Prosecutors said the schemers used fake companies with Deutsche Bank accounts to conduct the Ponzi scheme, including raising additional cash from investors for businesses that no longer existed.
Who is Deutsche Bank?
- Founded in 1870, Deutsche Bank AG’s headquarters are located in Frankfurt, Germany, and it is considered the 21st largest bank in the world by total assets.
- The bank has a presence in 58 countries and provides everything from private accounts, business accounts, investments and assets management.
- Deutsche Bank has been considered one of the major players that led to the housing market crash during the 2007 global financial crisis (GFC), accounting for nearly US$32 billion worth of debt from the crash.
- In fact, the bank’s former head of asset-backed security trading, Greg Lippmann, profited heavily from the financial crisis and was a central figure in the 2015 film The Big Short portrayed by Ryan Gosling.
- it’s no secret that Deutsche Bank is no stranger to controversy, but the bank’s most recent actions have implicated their involvement in a Ponzi scheme.
What is a Ponzi scheme?
- Here’s the one thing that you can be sure of – if anything contains the word scheme in it, it probably isn’t a good thing, and this isn’t any different.
- A Ponzi scheme is a fraudulent investment scheme that isn’t that different from the more familiar pyramid scheme, with the goal being to use late investors to back earlier investors.
- Think of it like this: A schemer tells Person A that if they give them US$500, they will turn it into US$1000 in 2 days. Person A gives them money, and the schemer offers the same proposition to Person B.
- The schemer then takes the money given to them by Person B and offers it to Person A, giving them their US$1,000. The schemer will then either need to find a new investor or convince person A to invest more to pay back Person B.
- And this just keeps happening until the schemer can’t find any new money.
- The scheme was named after Charles Ponzi who used a very similar method to generate US$20 million after only about a year in the 1920s, and it seems as if Deutsche Bank is involved in a similar incident.
What is Deutsche Bank being accused of, exactly?
- Despite red flags and Securities and Exchange Commission (SEC) sanctions against certain bank accounts, Deutsche Bank continued to work with these accounts, which were owned by groups that conducted suspicious activity.
- This blind eye turned toward these illegal activities has led to hundreds of millions lost from two Cayman Island investment funds.
- The two now-bankrupt investment funds opened up a lawsuit against Deutsche Bank, and prosecutors have identified the method in which the Ponzi scheme occurred right under the bank’s nose.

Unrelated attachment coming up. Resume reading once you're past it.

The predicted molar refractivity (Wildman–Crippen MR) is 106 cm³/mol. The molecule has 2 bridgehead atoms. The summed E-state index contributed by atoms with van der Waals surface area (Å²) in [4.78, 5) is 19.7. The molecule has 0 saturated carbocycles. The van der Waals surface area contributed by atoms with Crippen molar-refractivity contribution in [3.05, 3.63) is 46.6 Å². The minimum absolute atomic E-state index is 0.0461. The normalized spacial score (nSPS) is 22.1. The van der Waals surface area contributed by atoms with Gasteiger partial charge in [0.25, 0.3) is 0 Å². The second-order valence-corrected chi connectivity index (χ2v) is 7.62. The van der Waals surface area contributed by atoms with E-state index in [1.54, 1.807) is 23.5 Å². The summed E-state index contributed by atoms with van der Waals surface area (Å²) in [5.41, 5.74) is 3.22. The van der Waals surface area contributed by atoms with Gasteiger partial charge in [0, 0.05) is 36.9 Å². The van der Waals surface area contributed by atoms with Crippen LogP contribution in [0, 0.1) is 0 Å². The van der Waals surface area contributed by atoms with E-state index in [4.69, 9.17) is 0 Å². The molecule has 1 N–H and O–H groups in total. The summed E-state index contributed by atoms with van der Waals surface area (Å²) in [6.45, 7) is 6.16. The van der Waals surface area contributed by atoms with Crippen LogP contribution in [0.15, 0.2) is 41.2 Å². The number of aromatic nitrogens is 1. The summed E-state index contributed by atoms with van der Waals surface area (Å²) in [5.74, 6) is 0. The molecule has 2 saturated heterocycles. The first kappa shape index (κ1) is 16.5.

- Prosecutors said the schemers used fake companies with Deutsche Bank accounts to conduct the Ponzi scheme, including raising additional cash from investors for businesses that no longer existed.
- Much like the Ponzi scheme scenario described above, the new money from investors was used to pay off older debt and investors.
What comes next for the bank?
- Considering how much the bank has gotten away with in the past and its position as a systemically important bank, it’s hard to imagine anything happening to the bank other than a slap on the wrist and a hefty fine, similar to past situations.
- A systemically important bank is a financial institution whose failure could trigger a global financial crisis much like how the Lehman Brothers declaring bankruptcy placed the entire world under financial duress in 2007.
- Deutsche Bank is considered one of these banks by the Financial Stability Board, so regardless of what legal repercussions the bank may face, the bank will ensure safety to keep the world financial market secure.
- This doesn’t mean that the bank will not face any consequences. In January of this year, the bank had to pay US$130 million in a separate fraud scheme that was also the result of the bank not paying more attention to illegal activities within the bank’s accounts.
- “Deutsche Bank engaged in a criminal scheme to conceal payments to so-called consultants worldwide who served as conduits for bribes to foreign officials and others so that they could unfairly obtain and retain lucrative business projects,” stated Acting US Attorney Seth D. Ducharme of the Eastern District of New York regarding the fraud case from earlier this year.
- “This office will continue to hold responsible financial institutions that operate in the United States and engage in practices to facilitate criminal activity in order to increase their bottom line.”
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